The Uzbek Federation of Gymnastics was founded by Lola Karimova-Tillyaeva in 2005 with the goal of raising the profile of gymnastics in Uzbekistan: a goal that, according to current participation figures, is not only being met, but dramatically exceeded. In 2009, just 2,500 Uzbek children were involved in some form of gymnastics; at present, more than 30,000 participate in gymnastics classes and events.
These booming participation figures are a testament to the work the Federation has done not only in identifying and training Olympic-caliber athletes, which is certainly one of its primary focus areas, but also in making gymnastics more accessible to the general public. Among its many outreach activities, the Federation frequently arranges regular seminars and master classes for physical education teachers and students at schools all around Uzbekistan, making it much easier for beginners to get their first taste of what was previously an exclusive sport.
One of the biggest discoveries for gymnastics novices is that “gymnastics” isn’t a single discipline: the sport is actually made up of several different events, each an officially defined competition type. The main categories of gymnastics, which in Uzbekistan are now all represented together under the umbrella of the Uzbek Federation of Gymnastics, include the following:
Women’s artistic gymnastics
Women’s artistic gymnastics is the best-known type of gymnastics and is generally what first comes to mind when thinking about what gymnastics is (the women’s artistic gymnastics event is always one of the first to sell out at the Olympic Games). There are four different events in this category:
Vault—The equipment for this event consists of a runway, a springboard, a vault, and a landing area. Competitors launch themselves from the springboard to the vault, where they perform various aerial maneuvers before dismounting into the landing area. Judging criteria include form, body alignment, height, and the number and difficulty of the on-vault maneuvers.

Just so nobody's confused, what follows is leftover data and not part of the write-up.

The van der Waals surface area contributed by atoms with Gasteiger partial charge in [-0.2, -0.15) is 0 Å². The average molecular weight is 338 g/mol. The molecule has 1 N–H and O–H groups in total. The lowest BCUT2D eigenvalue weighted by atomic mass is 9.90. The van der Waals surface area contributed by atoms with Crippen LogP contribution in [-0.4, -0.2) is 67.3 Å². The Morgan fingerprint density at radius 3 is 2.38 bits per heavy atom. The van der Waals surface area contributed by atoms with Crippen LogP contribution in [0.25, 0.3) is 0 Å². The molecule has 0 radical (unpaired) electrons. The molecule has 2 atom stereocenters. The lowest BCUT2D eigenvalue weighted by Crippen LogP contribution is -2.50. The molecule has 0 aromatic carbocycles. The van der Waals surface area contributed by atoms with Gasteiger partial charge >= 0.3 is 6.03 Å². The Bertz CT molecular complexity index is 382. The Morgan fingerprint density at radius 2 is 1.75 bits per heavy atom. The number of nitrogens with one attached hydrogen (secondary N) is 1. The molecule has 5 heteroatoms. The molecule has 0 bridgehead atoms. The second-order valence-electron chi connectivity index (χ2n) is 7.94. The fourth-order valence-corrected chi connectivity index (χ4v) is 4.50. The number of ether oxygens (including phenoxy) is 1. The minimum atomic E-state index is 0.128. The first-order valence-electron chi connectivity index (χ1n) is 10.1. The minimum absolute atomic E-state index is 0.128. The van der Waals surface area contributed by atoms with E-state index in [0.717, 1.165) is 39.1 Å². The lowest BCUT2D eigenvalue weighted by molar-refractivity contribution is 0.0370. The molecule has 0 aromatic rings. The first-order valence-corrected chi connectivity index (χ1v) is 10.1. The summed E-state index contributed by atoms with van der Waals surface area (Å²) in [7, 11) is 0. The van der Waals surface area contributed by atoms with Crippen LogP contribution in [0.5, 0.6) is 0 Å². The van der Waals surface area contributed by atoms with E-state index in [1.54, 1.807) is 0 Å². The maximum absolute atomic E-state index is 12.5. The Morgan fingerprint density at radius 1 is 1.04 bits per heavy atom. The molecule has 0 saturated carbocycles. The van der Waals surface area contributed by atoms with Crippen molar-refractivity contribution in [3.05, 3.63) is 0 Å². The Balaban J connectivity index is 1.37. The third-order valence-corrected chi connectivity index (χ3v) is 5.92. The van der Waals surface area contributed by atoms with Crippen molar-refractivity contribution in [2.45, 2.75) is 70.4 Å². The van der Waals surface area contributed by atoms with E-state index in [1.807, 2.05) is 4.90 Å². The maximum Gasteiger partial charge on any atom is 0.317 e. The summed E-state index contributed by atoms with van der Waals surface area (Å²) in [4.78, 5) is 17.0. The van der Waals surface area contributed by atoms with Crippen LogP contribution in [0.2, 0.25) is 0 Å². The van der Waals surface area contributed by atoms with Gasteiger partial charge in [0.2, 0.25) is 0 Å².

Uneven bars—In this event, which is a stunning showcase of strength and versatility, two bars are set approximately six feet apart; the low bar is just over five feet off the ground, and the high bar is eight feet off the ground. Judging is based on the gymnast’s ability to move seamlessly from one bar to the other without pausing.
Balance beam—At just four inches wide and standing four feet off the ground, the balance beam is an intimidating and impressive event. Gymnasts must execute a variety of tumbling and balance maneuvers, including jumps, somersaults, and twists, as if they were performing on the floor.
Floor exercise—Floor routines blend dance elements and tumbling moves, and are typically choreographed to music. Handsprings, flips, and other daring technical maneuvers are all on display in this event.
There is also a separate category of artistic gymnastics for men, although that is not currently represented by the Uzbek Federation of Gymnastics. Men’s artistic gymnastics events include floor exercise, vault, still rings, pommel horse, parallel bars, and horizontal (high) bar.
Combining elements of ballet, artistic gymnastics, and apparatus manipulation, the rhythmic gymnastics event showcases flexibility and grace. Rhythmic gymnasts perform five separate routines, each of which involves a different apparatus: ribbon, ball, rope, clubs, and hoop. Judging is based on the precision and coordination with which the gymnast can manipulate whichever apparatus she is using—tossing and catching the hoop, balancing the ball on her body, etc.—while also executing complicated jumps, steps, and other floor moves. At present, rhythmic gymnastics is a women’s-only event at the Olympic Games.
Trampoline and tumbling
Although it was only added to the Olympics in 2000, trampoline and tumbling—or T&T, as insiders like to call it—is already the second-most popular discipline after artistic gymnastics. Four events make up T&T (though not all are specifically designated Olympic events): individual trampoline, synchronized trampoline, double mini trampoline, and power tumbling.
In individual and synchronized trampoline, an individual on one trampoline or two gymnasts on side-by-side trampolines perform a routine consisting of a number of set skills and moves. These are not typical backyard trampolines, however: they’re powerful enough to allow gymnasts to bounce up to 30 feet high during their routines. The double mini event, on the other hand, uses a smaller-sized, two-level trampoline. Lastly, power tumbling is an explosive series of flips and twists that athletes perform along the length of a specially sprung tumbling track.
While other gymnastics disciplines involve the use or manipulation of apparatuses and equipment, in acrobatic gymnastics, the gymnasts are the equipment. Two-, three-, and four-person teams work together to perform a wide variety of handstands, holds, and balances, as well as throwing and catching routines, which all take place on the same mat used for the floor exercise event. Not yet an Olympics event, acrobatic gymnastics is growing in popularity and is part of a number of other international competitions.